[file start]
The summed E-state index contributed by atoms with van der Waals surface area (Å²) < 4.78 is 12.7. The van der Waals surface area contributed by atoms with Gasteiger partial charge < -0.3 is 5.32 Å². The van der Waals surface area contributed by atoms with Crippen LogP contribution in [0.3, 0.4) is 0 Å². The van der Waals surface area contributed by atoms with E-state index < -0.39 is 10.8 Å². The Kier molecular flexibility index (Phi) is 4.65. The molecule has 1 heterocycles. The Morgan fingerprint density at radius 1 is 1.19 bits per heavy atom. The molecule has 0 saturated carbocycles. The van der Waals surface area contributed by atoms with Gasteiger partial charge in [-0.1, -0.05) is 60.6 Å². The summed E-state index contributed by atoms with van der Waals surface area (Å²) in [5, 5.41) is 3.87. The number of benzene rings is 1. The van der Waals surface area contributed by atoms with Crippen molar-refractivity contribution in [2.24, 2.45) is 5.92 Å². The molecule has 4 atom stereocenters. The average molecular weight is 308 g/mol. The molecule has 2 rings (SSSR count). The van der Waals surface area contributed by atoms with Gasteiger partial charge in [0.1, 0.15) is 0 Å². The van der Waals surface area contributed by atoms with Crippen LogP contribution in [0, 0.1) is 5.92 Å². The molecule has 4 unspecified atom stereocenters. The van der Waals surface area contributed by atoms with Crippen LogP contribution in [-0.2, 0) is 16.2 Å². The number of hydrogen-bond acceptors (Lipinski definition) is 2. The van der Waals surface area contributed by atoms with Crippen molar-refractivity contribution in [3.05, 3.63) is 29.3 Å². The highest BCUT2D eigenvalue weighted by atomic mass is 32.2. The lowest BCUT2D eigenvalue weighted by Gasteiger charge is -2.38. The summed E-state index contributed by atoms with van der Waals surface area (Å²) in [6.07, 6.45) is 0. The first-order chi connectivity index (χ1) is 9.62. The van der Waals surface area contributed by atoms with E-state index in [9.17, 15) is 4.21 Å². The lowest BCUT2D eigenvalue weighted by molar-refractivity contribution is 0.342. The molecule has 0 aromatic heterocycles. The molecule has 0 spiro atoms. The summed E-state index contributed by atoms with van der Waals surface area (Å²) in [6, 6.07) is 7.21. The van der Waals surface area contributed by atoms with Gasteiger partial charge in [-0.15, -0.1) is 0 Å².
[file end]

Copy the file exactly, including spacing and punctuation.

The summed E-state index contributed by atoms with van der Waals surface area (Å²) < 4.78 is 12.7. The van der Waals surface area contributed by atoms with Gasteiger partial charge < -0.3 is 5.32 Å². The van der Waals surface area contributed by atoms with Crippen LogP contribution in [0.3, 0.4) is 0 Å². The van der Waals surface area contributed by atoms with E-state index < -0.39 is 10.8 Å². The Kier molecular flexibility index (Phi) is 4.65. The molecule has 1 heterocycles. The Morgan fingerprint density at radius 1 is 1.19 bits per heavy atom. The molecule has 0 saturated carbocycles. The van der Waals surface area contributed by atoms with Gasteiger partial charge in [-0.1, -0.05) is 60.6 Å². The summed E-state index contributed by atoms with van der Waals surface area (Å²) in [5, 5.41) is 3.87. The number of benzene rings is 1. The van der Waals surface area contributed by atoms with Crippen molar-refractivity contribution in [2.24, 2.45) is 5.92 Å². The molecule has 4 atom stereocenters. The average molecular weight is 308 g/mol. The molecule has 2 rings (SSSR count). The van der Waals surface area contributed by atoms with Gasteiger partial charge in [0.1, 0.15) is 0 Å². The van der Waals surface area contributed by atoms with Crippen LogP contribution in [0, 0.1) is 5.92 Å². The molecule has 4 unspecified atom stereocenters. The van der Waals surface area contributed by atoms with Crippen LogP contribution in [-0.2, 0) is 16.2 Å². The number of hydrogen-bond acceptors (Lipinski definition) is 2. The van der Waals surface area contributed by atoms with Crippen molar-refractivity contribution in [3.05, 3.63) is 29.3 Å². The highest BCUT2D eigenvalue weighted by atomic mass is 32.2. The lowest BCUT2D eigenvalue weighted by Gasteiger charge is -2.38. The summed E-state index contributed by atoms with van der Waals surface area (Å²) in [6.07, 6.45) is 0. The first-order chi connectivity index (χ1) is 9.62. The van der Waals surface area contributed by atoms with E-state index in [9.17, 15) is 4.21 Å². The lowest BCUT2D eigenvalue weighted by molar-refractivity contribution is 0.342. The molecule has 0 aromatic heterocycles. The molecule has 0 spiro atoms. The summed E-state index contributed by atoms with van der Waals surface area (Å²) in [6, 6.07) is 7.21. The van der Waals surface area contributed by atoms with Gasteiger partial charge in [-0.15, -0.1) is 0 Å².